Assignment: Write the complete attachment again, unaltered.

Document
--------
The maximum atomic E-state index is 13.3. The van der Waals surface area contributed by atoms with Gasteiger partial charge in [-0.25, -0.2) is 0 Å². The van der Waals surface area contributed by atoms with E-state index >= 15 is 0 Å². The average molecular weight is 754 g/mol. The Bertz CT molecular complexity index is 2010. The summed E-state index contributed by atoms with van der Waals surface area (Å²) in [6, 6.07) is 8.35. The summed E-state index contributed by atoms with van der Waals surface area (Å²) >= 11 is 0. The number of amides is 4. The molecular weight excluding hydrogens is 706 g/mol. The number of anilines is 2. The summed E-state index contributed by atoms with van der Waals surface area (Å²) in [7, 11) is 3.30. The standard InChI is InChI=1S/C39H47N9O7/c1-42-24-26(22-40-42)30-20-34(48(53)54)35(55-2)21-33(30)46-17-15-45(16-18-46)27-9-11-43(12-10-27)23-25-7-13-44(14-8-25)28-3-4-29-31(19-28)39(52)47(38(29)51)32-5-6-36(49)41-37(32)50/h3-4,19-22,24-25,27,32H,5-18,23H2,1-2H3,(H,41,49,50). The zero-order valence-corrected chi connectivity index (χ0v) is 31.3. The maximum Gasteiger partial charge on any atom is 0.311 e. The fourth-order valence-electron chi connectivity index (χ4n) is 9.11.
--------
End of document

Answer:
The maximum atomic E-state index is 13.3. The van der Waals surface area contributed by atoms with Gasteiger partial charge in [-0.25, -0.2) is 0 Å². The van der Waals surface area contributed by atoms with E-state index >= 15 is 0 Å². The average molecular weight is 754 g/mol. The Bertz CT molecular complexity index is 2010. The summed E-state index contributed by atoms with van der Waals surface area (Å²) in [6, 6.07) is 8.35. The summed E-state index contributed by atoms with van der Waals surface area (Å²) >= 11 is 0. The number of amides is 4. The molecular weight excluding hydrogens is 706 g/mol. The number of anilines is 2. The summed E-state index contributed by atoms with van der Waals surface area (Å²) in [7, 11) is 3.30. The standard InChI is InChI=1S/C39H47N9O7/c1-42-24-26(22-40-42)30-20-34(48(53)54)35(55-2)21-33(30)46-17-15-45(16-18-46)27-9-11-43(12-10-27)23-25-7-13-44(14-8-25)28-3-4-29-31(19-28)39(52)47(38(29)51)32-5-6-36(49)41-37(32)50/h3-4,19-22,24-25,27,32H,5-18,23H2,1-2H3,(H,41,49,50). The zero-order valence-corrected chi connectivity index (χ0v) is 31.3. The maximum Gasteiger partial charge on any atom is 0.311 e. The fourth-order valence-electron chi connectivity index (χ4n) is 9.11.